While very young, the Princess conceived a dislike for some particular music which her dancing master had directed for her, and refused to dance. The master said he hoped her Royal Highness would think better of it, and that he had a particular wish she should allow the music to proceed, as it regarded her improvement materially; add ing, that unless she did so, he should be obliged to take his leave. She did not proceed, and suffered him to leave the room; but, the moment after, ran out begging him to return, and then she would go through her lesson. He returned, and she went through it very properly. By some means the Prince heard of the circumstance, and not wishing the presence of any person disagreeable to his daughter, desired the master to be dismissed: but the young Princess, when she understood what had taken place, was much chagrined, and ultimately successful in her application to have him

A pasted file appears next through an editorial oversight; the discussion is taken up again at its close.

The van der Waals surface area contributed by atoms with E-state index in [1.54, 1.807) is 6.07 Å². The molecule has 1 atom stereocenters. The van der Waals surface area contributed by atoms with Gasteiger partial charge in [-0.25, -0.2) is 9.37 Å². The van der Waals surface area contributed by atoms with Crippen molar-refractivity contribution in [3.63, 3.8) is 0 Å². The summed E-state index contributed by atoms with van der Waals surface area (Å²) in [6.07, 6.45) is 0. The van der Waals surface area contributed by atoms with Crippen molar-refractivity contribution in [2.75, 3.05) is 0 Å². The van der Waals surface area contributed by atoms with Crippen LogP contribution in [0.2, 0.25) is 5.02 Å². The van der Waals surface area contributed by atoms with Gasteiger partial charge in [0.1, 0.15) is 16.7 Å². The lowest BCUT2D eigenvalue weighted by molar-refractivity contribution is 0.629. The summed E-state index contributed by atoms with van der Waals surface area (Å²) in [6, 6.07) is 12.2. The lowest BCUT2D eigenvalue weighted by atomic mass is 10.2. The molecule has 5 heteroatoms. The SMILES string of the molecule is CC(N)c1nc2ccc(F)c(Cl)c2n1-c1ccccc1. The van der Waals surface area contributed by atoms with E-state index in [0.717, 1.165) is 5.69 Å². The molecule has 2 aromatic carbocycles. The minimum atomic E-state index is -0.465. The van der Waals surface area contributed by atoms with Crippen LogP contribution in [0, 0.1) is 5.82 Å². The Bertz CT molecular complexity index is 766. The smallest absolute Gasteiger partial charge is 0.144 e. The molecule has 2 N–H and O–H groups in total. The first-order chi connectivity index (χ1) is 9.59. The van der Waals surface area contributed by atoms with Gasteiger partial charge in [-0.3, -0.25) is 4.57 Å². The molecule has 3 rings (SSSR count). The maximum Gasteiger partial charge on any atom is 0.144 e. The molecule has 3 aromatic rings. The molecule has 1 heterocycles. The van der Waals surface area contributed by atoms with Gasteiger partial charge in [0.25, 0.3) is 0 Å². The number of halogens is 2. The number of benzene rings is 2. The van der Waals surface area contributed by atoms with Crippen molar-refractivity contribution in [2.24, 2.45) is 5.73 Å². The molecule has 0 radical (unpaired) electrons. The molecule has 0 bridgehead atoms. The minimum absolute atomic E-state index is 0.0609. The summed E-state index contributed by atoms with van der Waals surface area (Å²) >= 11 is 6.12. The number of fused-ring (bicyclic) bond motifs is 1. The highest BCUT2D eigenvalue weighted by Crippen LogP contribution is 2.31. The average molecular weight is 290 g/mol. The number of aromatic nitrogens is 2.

Acquirement of Taste.


replaced; stating, expressly, that she alone was


We understand, that her Royal Highness had already laid the foundation of an extensive knowledge of the ancient arts and antiquities of her native country, which, at a later period, became most consummate for her years. Her great perfection in these pursuits was much aided by the influencing opinions of the accomplished Mrs. Udney; who, in 1809, by Mrs. Campbell's retirement and acceptance of the office of Privy Purse, became her sole sub-Governess; with whose name it is an act of justice to join that of the Rev. C. De Guiffardiere, and afterwards the Rev. Alex. Sterkey, appointed her instructors in the French language and in the Belles Lettres. Her subpreceptors were also assisted by the Rev. Mr. Kiper as German tutor: Mr. Bolton being, at the same period, her Writing and Geographical Professor. Amongst her male preceptors, a slight alteration took place in the office of sub-preceptor being resigned by Dr. Nott, who was succeeded by the Rev. Mr. Short; whilst the musical department, hitherto filled by M. Von Esch, devolved upon Mrs. Jane Mary Miles, whose abilities as a performer on the piano-forte are perhaps superior to those of any other female professor; and are also fully equalled by her thorough scientific knowledge of that elegant art.